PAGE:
Tortoise: Why it merely devises a test which only a Turing Machine could pass, such as a computation that a lesser beast would choke on. Then it administers the Test to machine 'B' to see how it handles the challenge.

Achilles: Are you sure that a Turing Machine knows how to devise such a test in the first place?

Tortoise: That's a good question. I suppose it depends on how the definition of a Turing Machine is stated. Clearly, a good definition would be one which states or implies a practical way to decide if an arbitrary hunk of matter possesses the property of being a Turing Machine. In this case, it's safe to assume that the problem was well-posed, meaning that the definition was sufficiently complete.

Achilles: So what happened next?

Tortoise: You mean what does my model of Turing's brain suggest as the next logical step?

Achilles: Of course, Mr. T. I quite forgot what level we were operating on.

Tortoise: Next, Machine 'A' would be asked if Machine 'A' itself fit the definition of a Turing Machine!

Achilles: Wow! You mean you can ask a machine to examine its own makeup?

Tortoise: Why not? In fact many modern computers have built-in self diagnostic systems. Why can't a computer devise a diagnostic program to see what kind of computer it is? As long as it's given the definition of a Turing Machine, it can administer the test to itself and see if it passes.

Achilles: Holy Holism! Computers can become self-aware of what they are?!

Tortoise: That would seem to be the case.

Achilles: What happens next?

Tortoise: You tell me.

Achilles: The Turing Machine tries the Turing Test on a human.

Tortoise: Very good. And what is the outcome?

Achilles: The human passes?

Tortoise: Right!

Achilles: So Alan Turing concludes that he's nothing more than a Turing Machine, which makes him so depressed he eventually commits suicide.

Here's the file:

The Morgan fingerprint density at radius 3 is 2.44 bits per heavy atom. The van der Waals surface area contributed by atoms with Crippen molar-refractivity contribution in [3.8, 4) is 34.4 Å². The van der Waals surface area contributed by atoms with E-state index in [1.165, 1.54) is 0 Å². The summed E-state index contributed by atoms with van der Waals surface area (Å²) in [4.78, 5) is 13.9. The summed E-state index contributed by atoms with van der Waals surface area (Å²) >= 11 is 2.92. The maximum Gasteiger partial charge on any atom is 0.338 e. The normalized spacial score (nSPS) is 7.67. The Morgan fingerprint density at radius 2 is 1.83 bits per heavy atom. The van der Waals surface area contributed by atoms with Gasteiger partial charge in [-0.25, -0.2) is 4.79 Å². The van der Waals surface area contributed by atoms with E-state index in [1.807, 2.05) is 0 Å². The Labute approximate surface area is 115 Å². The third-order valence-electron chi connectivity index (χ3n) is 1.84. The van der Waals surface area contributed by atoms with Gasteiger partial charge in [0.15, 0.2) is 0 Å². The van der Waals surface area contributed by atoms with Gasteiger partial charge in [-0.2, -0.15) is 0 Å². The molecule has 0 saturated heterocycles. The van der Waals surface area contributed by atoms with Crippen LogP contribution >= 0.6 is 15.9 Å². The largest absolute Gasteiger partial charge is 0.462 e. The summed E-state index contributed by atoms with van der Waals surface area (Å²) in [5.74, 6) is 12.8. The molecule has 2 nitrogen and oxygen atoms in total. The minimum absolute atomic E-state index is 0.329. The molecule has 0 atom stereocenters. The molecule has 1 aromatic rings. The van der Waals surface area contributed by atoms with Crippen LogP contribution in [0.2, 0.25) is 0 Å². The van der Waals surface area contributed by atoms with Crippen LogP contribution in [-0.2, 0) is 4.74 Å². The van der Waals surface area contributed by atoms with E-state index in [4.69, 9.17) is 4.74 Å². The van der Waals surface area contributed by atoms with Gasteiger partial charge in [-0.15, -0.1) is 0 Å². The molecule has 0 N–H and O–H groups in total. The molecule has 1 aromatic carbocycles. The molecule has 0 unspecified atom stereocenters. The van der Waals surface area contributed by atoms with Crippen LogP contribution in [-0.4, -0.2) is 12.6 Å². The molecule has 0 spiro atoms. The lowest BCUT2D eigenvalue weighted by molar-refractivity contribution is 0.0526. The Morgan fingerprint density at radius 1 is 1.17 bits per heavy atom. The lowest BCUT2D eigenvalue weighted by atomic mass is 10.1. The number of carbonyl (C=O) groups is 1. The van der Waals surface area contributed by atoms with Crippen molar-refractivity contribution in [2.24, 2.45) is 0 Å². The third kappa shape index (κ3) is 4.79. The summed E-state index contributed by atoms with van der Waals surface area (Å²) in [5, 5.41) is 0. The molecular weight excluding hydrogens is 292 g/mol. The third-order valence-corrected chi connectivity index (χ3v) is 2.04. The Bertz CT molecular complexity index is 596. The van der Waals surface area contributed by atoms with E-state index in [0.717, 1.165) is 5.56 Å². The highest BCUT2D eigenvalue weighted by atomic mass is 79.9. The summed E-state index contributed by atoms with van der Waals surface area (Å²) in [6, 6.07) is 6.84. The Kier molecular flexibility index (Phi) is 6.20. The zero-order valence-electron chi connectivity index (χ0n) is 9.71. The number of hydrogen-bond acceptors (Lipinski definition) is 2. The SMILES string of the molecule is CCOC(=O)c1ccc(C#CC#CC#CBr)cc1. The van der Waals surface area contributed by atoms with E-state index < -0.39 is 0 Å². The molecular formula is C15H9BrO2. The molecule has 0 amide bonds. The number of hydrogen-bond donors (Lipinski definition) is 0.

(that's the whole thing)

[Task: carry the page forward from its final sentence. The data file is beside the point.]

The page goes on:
Tortoise: Maybe.

Achilles: What else could there be?

Tortoise: Let's go back to your last conclusion. You said, 'Turing concludes that he's nothing more than a Turing Machine.'

Achilles: I don't follow your point.

Tortoise: Suppose Turing wants to prove conclusively that he was something more than 'just a Turing Machine.'

Achilles: I see. He had a Turing Machine in him, but he wanted to know what else he was that was more than just a machine.

Tortoise: Right. So he searched for some way to discover how he differed from a machine in an important way.

Achilles: And he couldn't discover any way?

Tortoise: Not necessarily. He may have known of several ways. For example, he could have tried to fall in love.

Achilles: Why falling in love is the easiest thing in the world.

Tortoise: Not if you try to do it. Then it's impossible!

Achilles: I see your point.

Tortoise: In any event, there is no evidence that Turing ever fell in love, even though he must have known it was possible. Maybe he didn't know that one shouldn't try so hard.

Achilles: So he committed suicide in despair?

Tortoise: Maybe.

Achilles: What else could there be?

Tortoise: The last possibility that comes to mind is that Turing suspected there was something he was overlooking.

Achilles: And what is that?

Tortoise: Could a Turing Machine discover the properties of a Turing Machine without being told?

Achilles: Gee, I don't know. But it could discover the properties of another machine that it could do experiments on.

Tortoise: Would it ever think to do such experiments on itself?

Achilles: I don't know. Does it even know what the word 'itself' points to?

Tortoise: Who would have given it the idea of 'self'?

Achilles: I don't know. It reminds me of Narcissus discovering his reflection in a pool of water and falling in love with himself.

Tortoise: Well, I haven't finished my research yet, but I suspect that a Turing Machine, without outside assistance, could not discover the complete definition of itself, nor would it think to ask itself the question, 'Am I a Turing Machine?' if it were simply given the definition of one as a mathematical abstraction.

Achilles: In other words, if Alan Turing did ask himself the question, 'Am I (Alan Turing) a Turing Machine?' the very act of posing the question proves he isn't one!

Tortoise: That's my conjecture.

Achilles: So he committed suicide to prove he wasn't one, because he didn't realize that he already had all the evidence he needed to prove that he was intellectually more complex than a mere Turing Machine.

Tortoise: Perhaps.

Achilles: Well, I would be most interested to discover the final answer when you complete your research on this most interesting question.

Tortoise: My friend, if we live long enough, we're bound to find the answer.

Achilles: Good day, Mr. T!

Tortoise: Good day, Achilles.

The stage lights dim. Achilles and the Tortoise take their bows. We hope you enjoyed the show!

Thank you for patronizing The Computer Museum.